Project in progress
IoT Aquarium Light Controller

IoT Aquarium Light Controller © GPL3+

Controlling your aquarium lighting with cron, Android, web-browsers and others.

  • 28 respects

Components and supplies

About this project

I've been trying to automatize some tasks related to my aquarium-keeping (such as fish-feeding, light control) while desiring to provide remote access to some of its properties (such as current water temperature and light incidence). With suchlike sensors and actuators, I could:

  • better handle artificial light activation (now I have a mechanical timer controlling it, like almost everybody else, which turns on and off the aquarium's light on scheduled hours), be eco-friendly and only switch it on when truly needed (when natural light is week due to presence of clouds or after sunset);
  • better care of fish-feeding, providing always the same amount of feed sharp on time.
  • cross data between temperature and light incidence over time and be able to look for better places to position the aquarium;
  • ...spare lots of time not having to do all that by myself!

In my earliest attempts, I used a Seeduino with an Ethernet Shield coupled with a stepper motor (being my ration feeder), a LDR(light) sensor, a PIR motion sensor and two relays. I also put, naively, two LEDs and two tactile buttons in the circuit for being able to control it thought a physical interface. I think I put so many components at the circuit that I run out of IO pins in the Arduino. Long story short, I had all kind of troubles (on the top of my mind: insufficient current supply, messy PCB with plenty of short circuit, libraries using the same timers (Ethernet shield, Stepper motor and Timers), Arduino freezing up, lots of frustration and components wasted). Today I see that my first mistake was to be too greedy about the project. I definitely should had been more simple...

Long time ago I played with Raspberry talking to Arduino trough the nrf2411 module. As I have a central Raspberry at home, already remotely accessible and with the nrf2411 module plugged in and ready to go, I decided to take advantage of it instead of using an ESP8266. (nrf2411 is also cheaper and also consumes much less energy).

The plan, this time, was simple. I designed a RGB LED strip with 6x WS2812b that I'd like to remotely control. I designed a case for it using OpenSCAD, 3d-printed and mounted the LEDs in it. Then I covered it with plastic film and hot-glued the edges in attempting to protect the circuit from the moisture it's going to be exposed of.

Assembled 6-RGB-LED strip with plastic film protection and hot-glued ends

Then I simply attached it into the circuit I had already designed. This time I used an Arduino Pro Mini (programmed it using an USB-Serial FTDI cable) and power-supplied it using an old Samsung-phone USB charger of 1A.

Wiring diagram

Using the 3d-printer again, I quickly created a small box for housing the circuit. I put a 3-pin header in it for making it easy to attach/connect the LED strip. With 3 pieces of Dupont wires connected to each other, I managed to create a longer one that can link the LED strip positioned in the top part of the Aquarium till the circuit-case-box hid on its outside.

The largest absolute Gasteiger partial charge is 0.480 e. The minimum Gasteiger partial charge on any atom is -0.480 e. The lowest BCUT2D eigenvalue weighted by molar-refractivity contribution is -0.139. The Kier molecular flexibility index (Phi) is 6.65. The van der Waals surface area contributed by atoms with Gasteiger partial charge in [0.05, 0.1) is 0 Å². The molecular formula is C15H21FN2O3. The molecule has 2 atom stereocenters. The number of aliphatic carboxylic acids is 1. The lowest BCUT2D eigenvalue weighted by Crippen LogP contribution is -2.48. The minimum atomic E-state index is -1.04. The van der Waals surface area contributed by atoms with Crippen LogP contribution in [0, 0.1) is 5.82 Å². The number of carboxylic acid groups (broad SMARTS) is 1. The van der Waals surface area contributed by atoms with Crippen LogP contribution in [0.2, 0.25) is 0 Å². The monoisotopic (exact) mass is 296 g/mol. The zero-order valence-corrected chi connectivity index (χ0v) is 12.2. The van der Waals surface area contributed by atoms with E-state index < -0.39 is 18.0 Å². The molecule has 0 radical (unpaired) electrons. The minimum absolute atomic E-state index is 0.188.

Housing the circuit

Then I finally installed the LED strip bar in the Aquarium.

This is how my central Raspberry Pi looks like:

Raspberry Pi + nrf24L01 module

In it, I wrote a program which accesses the nrf24L01 and sends RGB signals over the air. As it runs in the raspbian, I can execute it in the terminal. 

ssh connection and remote control

Right now I have it scheduled to run on specific times (turning it on and off) as cronjobs. I also created a (HTML+Javascript) Web interface so I could control it from any browser, even from my mobile phone. As I ended up creating a webservice for this interface, and using browser with a mobile phone is a pain in the butt, I also wrote an Android app to make it faster (this app is supposed to work only when I'm connected to my domestic network, so I don't really expose the control of the LEDs over the Internet so easily).

Control Interfaces

The result:


Source of the software running on the Arduino Pro Mini. Keeps listening on single channel and activates the LED strip when receiving RGB data.
#include <SPI.h>
#include <Adafruit_NeoPixel.h>
#include "nRF24L01.h"
#include "RF24.h"
#include "printf.h"

#define RF_CE    7
#define RF_CSN   8
#define PIN 6

Adafruit_NeoPixel strip = Adafruit_NeoPixel(6, PIN, NEO_GRB + NEO_KHZ800);

RF24 radio(RF_CE,RF_CSN);

byte myID = 0x01;
byte lastR = 0xFF, lastG = 0xFF, lastB = 0xFF;

struct payload_request_t
  uint8_t number;
  uint8_t destination;
  char message[14];

payload_request_t incoming;

byte last = 0;

void setup() {

  radio.setAutoAck(1); // Ensure autoACK is enabled
  radio.openReadingPipe(1,(uint8_t *) "master");

void setLED()
  for(byte i=0;i<6;i++)
    strip.setPixelColor((uint16_t) i, lastR, lastG, lastB);;

long int temp;

void loop(void)
    {, sizeof(payload_request_t));
        if (incoming.destination==myID)
          temp = (long int) strtol( incoming.message, NULL, 16);
          lastR = temp >> 16;
          lastG = temp >> 8;
          lastB = temp;
Android App source code. Shows an image with a set of colors; identifies and extracts the color of the pixel touched by the user and sends it to a domestic WebService hosted on the Raspberry.
No preview (download only).
Software that runs on the Raspberry and sends information over RF using the nrf24L01 module connected to it.
No preview (download only).
Web Interface (HTML+Javascript) for the ColorPicker + "WebService" (PHP) which invokes the setRGB software
No preview (download only).


Circuit Diagram
Aquarium schem
Boards wiring diagram
Raspberry nrf24 0 o


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